LOS ANGELES -- Zach Davies used his Players Weekend uniform as a platform to send a message to youth across the world.Davies, who will start for the Brewers in Saturday's game against the Dodgers, chose "Bat Boy" as the nickname on the back of his jersey, which he'll wear as
LOS ANGELES -- Zach Davies used his Players Weekend uniform as a platform to send a message to youth across the world.
Davies, who will start for the Brewers in Saturday's game against the Dodgers, chose "Bat Boy" as the nickname on the back of his jersey, which he'll wear as a part of the inaugural Players Weekend across MLB.
The Brewers generously list Davies as 6-feet and 155 pounds, and his boyish looks make "Bat Boy" a good fit for the right-hander. For Davies, the moniker is a chance to remind people that anything is possible.
"It was something where you can be small, you can be anything, and you can play this game," said Davies, who is 14-7 with a 4.09 ERA in his first full season in the Brewers' rotation. "I've always said that being smart, having a skill set and then just the passion for the game has always been something of mine that I've taken to heart. It's proven that it's worked for me, and I know that it can work for other guys that have similar body frames.
"That's the biggest thing for me, showing that I'll take on the role of 'Bat Boy.' I'll take on that persona and show that I can play this game, too, and it should help other guys feel that it's possible."
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Eric Thames, who leads the Brewers with 27 home runs, said Davies has one of the best Players Weekend nicknames on the club.
"He looks like a bat boy," Thames said.
Thames chose "Sang Namja" as his Players Weekend nickname. Literally translated, it means "real man or "manly" in Korean, though Korean media members say it more loosely translates to "bada--." Thames played in Korea from 2014-16 and became a fan favorite while hitting 124 homers in three seasons.
"This whole thing is about having fun and having fun with your teammates," Thames said.
The inaugural Players Weekend gives players an opportunity to showcase their personalities and allows fans to get to know them better. The initiative was established in conjunction between Major League Baseball and the MLB Players Association.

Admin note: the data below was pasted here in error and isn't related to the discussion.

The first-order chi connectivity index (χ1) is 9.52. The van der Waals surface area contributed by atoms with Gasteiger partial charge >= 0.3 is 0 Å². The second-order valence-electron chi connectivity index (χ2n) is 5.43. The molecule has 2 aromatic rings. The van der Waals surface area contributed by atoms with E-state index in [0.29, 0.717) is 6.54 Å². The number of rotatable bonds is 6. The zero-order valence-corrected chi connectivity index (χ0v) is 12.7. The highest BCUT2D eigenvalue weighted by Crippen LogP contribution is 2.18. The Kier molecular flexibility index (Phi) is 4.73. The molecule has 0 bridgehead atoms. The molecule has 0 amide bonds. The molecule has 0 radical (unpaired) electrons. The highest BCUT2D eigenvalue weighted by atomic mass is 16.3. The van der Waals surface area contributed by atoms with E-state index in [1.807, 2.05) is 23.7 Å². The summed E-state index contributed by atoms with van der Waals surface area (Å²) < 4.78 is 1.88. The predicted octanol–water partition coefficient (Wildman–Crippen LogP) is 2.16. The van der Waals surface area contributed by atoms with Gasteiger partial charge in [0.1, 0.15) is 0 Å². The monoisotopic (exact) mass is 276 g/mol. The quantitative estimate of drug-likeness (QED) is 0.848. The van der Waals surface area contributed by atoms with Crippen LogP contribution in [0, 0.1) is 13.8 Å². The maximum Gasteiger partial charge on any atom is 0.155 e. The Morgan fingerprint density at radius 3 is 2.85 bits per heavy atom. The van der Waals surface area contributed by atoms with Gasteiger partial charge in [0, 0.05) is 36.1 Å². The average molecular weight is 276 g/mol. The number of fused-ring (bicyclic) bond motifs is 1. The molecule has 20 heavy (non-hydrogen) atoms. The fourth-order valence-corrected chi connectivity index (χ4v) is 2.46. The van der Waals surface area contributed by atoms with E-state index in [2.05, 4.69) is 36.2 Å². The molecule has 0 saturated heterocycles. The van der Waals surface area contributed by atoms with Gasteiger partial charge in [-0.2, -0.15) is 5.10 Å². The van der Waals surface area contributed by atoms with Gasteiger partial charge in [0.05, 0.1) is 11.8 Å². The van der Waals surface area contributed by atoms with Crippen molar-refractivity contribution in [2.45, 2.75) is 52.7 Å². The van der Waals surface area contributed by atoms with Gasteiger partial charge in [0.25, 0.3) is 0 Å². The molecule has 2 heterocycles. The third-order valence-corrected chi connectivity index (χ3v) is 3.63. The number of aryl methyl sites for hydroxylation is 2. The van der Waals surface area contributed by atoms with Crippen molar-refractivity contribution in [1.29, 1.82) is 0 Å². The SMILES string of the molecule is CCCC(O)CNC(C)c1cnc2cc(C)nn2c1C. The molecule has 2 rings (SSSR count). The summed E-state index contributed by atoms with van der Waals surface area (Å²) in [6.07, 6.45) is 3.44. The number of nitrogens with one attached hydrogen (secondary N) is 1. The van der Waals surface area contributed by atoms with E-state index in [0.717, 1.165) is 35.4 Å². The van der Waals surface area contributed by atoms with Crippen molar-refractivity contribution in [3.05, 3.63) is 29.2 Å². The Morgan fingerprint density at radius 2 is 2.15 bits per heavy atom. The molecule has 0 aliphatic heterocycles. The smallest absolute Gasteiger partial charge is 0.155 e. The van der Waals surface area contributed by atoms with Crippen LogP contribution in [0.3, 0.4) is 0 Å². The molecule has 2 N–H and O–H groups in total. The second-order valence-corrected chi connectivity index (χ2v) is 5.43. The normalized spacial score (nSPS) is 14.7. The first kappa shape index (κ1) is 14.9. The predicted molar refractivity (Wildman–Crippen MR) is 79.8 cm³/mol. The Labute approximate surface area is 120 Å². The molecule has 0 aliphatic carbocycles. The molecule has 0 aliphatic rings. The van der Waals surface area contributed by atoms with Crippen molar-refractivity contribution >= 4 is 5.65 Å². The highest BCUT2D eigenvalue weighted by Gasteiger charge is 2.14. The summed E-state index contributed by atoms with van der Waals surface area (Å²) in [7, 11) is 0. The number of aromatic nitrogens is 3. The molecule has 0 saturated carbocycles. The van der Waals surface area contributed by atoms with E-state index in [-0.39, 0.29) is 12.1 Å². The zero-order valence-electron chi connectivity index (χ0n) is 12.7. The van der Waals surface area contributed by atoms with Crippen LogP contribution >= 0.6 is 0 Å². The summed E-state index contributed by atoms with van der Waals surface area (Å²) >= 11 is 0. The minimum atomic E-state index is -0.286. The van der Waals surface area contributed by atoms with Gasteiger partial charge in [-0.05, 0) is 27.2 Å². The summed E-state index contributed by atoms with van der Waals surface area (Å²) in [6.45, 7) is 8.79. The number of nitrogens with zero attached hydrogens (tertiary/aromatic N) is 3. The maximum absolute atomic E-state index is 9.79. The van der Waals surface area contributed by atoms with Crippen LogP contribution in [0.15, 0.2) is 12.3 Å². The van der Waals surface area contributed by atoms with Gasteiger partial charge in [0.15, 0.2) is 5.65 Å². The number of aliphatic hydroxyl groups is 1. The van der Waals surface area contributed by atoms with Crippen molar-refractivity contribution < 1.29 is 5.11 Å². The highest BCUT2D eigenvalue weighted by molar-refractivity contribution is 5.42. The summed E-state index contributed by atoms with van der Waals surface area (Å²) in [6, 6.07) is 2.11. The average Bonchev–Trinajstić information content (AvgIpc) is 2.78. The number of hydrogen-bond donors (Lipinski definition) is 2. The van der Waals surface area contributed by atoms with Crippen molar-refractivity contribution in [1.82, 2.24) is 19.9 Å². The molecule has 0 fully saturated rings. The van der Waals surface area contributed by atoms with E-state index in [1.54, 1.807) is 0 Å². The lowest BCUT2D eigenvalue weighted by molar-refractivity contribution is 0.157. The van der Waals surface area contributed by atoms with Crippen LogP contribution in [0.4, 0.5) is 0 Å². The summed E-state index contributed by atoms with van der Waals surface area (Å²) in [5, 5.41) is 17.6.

In addition to nicknames on the back of their jerseys, players also have patches on their sleeves that pay tribute to a person or persons who aided their career. Players are also allowed to wear and use uniquely colored and designed spikes, batting gloves, wristbands, compression sleeves, catcher's masks and bats. New Era provided specially designed hats, and Stance provided colorful socks.
"There's going to be a lot of color on the field, with the cleats and the bats and all the stuff," Thames said. "It's going to be fun. There's no rules this weekend, so everybody is taking advantage."
Eric Sogard, aka "Nerd Power," had his kids paint his spikes, while Matt Garza, "The Count," received a pair of personalized cleats from Jordan Brand.
Jared Hughes went all in with his "Bull" nickname and shaved his head in a nod to the character from the 1980s sitcom "Night Court," which featured a bailiff with a passing resemblance to the relief pitcher.
"I think the players have really taken to this weekend for sure," Brewers manager Craig Counsell said. "I think they're excited about it, and they get to make some of their own choices, which I think is what they always enjoy. Our guys are looking forward to it for sure."
**Austin Laymance** is a reporter for MLB.com based in Los Angeles. He covered the Brewers on Friday.